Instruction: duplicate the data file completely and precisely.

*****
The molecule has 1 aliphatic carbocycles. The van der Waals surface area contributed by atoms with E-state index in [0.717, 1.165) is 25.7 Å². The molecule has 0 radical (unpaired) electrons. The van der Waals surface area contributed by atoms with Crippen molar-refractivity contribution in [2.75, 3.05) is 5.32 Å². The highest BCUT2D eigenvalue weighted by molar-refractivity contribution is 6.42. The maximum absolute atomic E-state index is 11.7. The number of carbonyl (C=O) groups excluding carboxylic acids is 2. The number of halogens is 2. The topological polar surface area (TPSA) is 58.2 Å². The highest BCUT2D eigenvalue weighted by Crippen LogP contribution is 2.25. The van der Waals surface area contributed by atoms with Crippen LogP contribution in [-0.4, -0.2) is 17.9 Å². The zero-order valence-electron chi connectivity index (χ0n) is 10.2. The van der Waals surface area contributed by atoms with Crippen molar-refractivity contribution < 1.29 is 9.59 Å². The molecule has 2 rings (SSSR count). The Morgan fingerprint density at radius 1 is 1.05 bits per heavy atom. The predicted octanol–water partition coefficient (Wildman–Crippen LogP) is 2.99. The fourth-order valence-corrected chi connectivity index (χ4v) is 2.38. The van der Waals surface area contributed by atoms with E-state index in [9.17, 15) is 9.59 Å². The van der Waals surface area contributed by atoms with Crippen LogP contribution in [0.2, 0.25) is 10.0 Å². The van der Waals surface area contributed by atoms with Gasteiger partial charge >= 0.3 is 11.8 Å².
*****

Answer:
The molecule has 1 aliphatic carbocycles. The van der Waals surface area contributed by atoms with E-state index in [0.717, 1.165) is 25.7 Å². The molecule has 0 radical (unpaired) electrons. The van der Waals surface area contributed by atoms with Crippen molar-refractivity contribution in [2.75, 3.05) is 5.32 Å². The highest BCUT2D eigenvalue weighted by molar-refractivity contribution is 6.42. The maximum absolute atomic E-state index is 11.7. The number of carbonyl (C=O) groups excluding carboxylic acids is 2. The number of halogens is 2. The topological polar surface area (TPSA) is 58.2 Å². The highest BCUT2D eigenvalue weighted by Crippen LogP contribution is 2.25. The van der Waals surface area contributed by atoms with Crippen LogP contribution in [-0.4, -0.2) is 17.9 Å². The zero-order valence-electron chi connectivity index (χ0n) is 10.2. The van der Waals surface area contributed by atoms with Crippen molar-refractivity contribution < 1.29 is 9.59 Å². The molecule has 2 rings (SSSR count). The Morgan fingerprint density at radius 1 is 1.05 bits per heavy atom. The predicted octanol–water partition coefficient (Wildman–Crippen LogP) is 2.99. The fourth-order valence-corrected chi connectivity index (χ4v) is 2.38. The van der Waals surface area contributed by atoms with E-state index in [9.17, 15) is 9.59 Å². The van der Waals surface area contributed by atoms with Crippen LogP contribution in [0.2, 0.25) is 10.0 Å². The van der Waals surface area contributed by atoms with Gasteiger partial charge >= 0.3 is 11.8 Å².